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Another Storm Incoming: Latest on Timing, Impacts

Updated: Jan 22, 2023

The first of two storms to impact New England is on the approach. Precipitation will break out Sunday evening. Whether that precipitation will be winter or wet will depend on where you are in the region, as it has all winter long to this point. Here is the latest.


Northern New England is where you will find the snowstorm. Snow will be falling for basically the entire storm for much of the region. The exception will be the Maine coast and southeast New Hampshire, where mainly rain will fall. These areas will likely see some snow at the end of the storm, but by then, precipitation will be winding down, so only an inch or two will fall there.

There will be significantly more snow as you go north and west. There will be a jackpot strip of snow across the region. This strip will start in southern Vermont, head northeast into the White Mountains of New Hampshire and then continue northeast through central Maine to the Canadian border. This strip will likely see 5-8 inches of snow, with up to a foot possible close to the Canadian border in Maine.

The snow will be the wet, heavy and sticky variety. This could cause some power problems in the areas forecast to get the most snow with weighted branches. Winds will also gust as high as 40mph. While 40 is not quite damaging on its own, combined with the weight of the branches, could cause more problems. The snow will be fluffier at elevation.

In the areas that will see rain, a half an inch to an inch is possible. There is also the risk of some coastal flooding during the Monday high tide. This risk has decreased some as the storm has trended weaker. Minor coastal flooding will remain in the forecast.


Sunday evening: Snow breaks out in southern Vermont and southwest New Hampshire; cloudy elsewhere.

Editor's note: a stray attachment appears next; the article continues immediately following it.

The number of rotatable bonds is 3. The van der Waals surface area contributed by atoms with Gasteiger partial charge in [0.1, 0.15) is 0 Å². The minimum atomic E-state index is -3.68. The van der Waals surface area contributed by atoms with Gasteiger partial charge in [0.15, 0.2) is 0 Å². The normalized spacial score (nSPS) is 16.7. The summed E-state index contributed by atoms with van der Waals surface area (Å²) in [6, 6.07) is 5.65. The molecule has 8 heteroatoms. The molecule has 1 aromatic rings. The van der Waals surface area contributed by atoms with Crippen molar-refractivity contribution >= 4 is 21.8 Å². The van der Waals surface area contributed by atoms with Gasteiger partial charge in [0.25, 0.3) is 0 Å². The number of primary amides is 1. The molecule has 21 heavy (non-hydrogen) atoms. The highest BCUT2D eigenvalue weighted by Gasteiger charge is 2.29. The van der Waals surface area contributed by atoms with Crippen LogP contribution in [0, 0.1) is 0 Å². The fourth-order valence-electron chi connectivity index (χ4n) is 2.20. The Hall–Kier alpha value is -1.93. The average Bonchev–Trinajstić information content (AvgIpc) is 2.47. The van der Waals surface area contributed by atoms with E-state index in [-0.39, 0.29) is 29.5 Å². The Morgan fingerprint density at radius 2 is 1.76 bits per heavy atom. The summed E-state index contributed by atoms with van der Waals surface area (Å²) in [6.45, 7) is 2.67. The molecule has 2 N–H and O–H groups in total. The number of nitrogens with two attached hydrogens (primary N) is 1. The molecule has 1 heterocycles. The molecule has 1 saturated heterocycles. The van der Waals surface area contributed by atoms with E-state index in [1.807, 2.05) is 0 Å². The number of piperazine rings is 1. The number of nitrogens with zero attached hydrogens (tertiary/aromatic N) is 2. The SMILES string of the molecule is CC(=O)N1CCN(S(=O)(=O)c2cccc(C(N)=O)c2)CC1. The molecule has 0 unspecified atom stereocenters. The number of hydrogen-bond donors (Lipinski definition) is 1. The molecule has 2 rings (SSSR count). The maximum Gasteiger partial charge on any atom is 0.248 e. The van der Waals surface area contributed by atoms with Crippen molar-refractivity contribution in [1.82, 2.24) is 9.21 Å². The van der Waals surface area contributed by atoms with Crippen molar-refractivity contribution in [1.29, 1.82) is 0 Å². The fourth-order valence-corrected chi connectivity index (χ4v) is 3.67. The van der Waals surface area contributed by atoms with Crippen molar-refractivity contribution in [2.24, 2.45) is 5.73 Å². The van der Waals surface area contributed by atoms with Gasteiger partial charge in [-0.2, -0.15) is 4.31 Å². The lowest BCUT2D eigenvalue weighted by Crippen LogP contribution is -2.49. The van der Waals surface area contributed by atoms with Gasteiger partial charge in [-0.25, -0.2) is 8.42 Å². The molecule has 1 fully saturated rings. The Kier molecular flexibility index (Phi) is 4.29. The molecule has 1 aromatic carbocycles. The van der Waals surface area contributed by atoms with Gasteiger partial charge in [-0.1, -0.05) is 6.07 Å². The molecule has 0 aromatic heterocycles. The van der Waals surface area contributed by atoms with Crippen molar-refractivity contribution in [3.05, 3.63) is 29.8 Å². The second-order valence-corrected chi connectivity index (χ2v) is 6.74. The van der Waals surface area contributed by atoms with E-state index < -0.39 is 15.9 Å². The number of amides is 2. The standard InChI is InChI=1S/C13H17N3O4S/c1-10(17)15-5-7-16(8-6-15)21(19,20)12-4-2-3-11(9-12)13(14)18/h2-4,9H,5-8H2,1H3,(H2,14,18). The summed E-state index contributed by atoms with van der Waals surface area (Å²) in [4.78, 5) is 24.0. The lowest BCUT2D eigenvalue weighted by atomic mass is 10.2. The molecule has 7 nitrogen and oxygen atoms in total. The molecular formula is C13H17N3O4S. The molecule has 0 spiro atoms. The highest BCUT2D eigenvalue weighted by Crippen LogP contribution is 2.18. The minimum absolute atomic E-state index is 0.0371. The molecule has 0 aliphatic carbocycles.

Around midnight: Heaviest snowfall rates for much of the region, rain falling in southeast New Hampshire and Maine coast.

Monday morning: Snow, rain continues across the region, heaviest snowfall rates for eastern Maine.

Around noon: Precipitation starts breaking up in Vermont and New Hampshire, steady snow continues in much of Maine, southeast New Hampshire starts snowing.

Monday afternoon: Snow continues in Maine, snow makes its way to the coast.

Monday night: Storm pulling away, drying out across the region.


This will primarily be yet another winter washout for southern New England. Much of the region will see a widespread inch of rainfall. The exception will be the Berkshires of Massachusetts and the Worcester Hills, where snow will likely accumulate. 4-6 inches of snow is possible in the Berkshires and a few inches in the Worcester Hills. There are still discrepancies among weather models on just how much snow will fall in these areas.

The threat of damaging winds is decreasing. While winds will still be gusty, the ingredients are not coming together for damaging winds. On top of this, the storm is trending weaker as it makes its pass near Cape Cod. The NWS states:

"Strong, potentially damaging winds are looking like less of an issue given an offshore track of the low level jet and a fairly inverted sounding profile. However, we will have gusty N/NE winds on Monday morning."

Like northern New England, the prospect of coastal flooding exists across the Massachusetts coastline. Only minor flooding is expected at this time, but it will be something to pay attention to on Monday afternoon.

The areas that see mainly rain will again likely see some snowflakes fly at the end of the storm Monday afternoon. This could accumulate up to an inch or two across the region, with the exception of Cape Cod.


Sunday afternoon: Rain breaks out in Connecticut.

Sunday evening: Rain spreads across Massachusetts and Rhode Island, snow falls in the Berkshires and Worcester Hills.

Around midnight: Peak snowfall and rainfall rates

Monday morning: Snow, rain continues.

Around noon: Precipitation starts to become lighter, snow showers are more widespread.

Monday afternoon: Light, spotty precipitation continues.

Monday night: Storm pulling away, region begins drying out.



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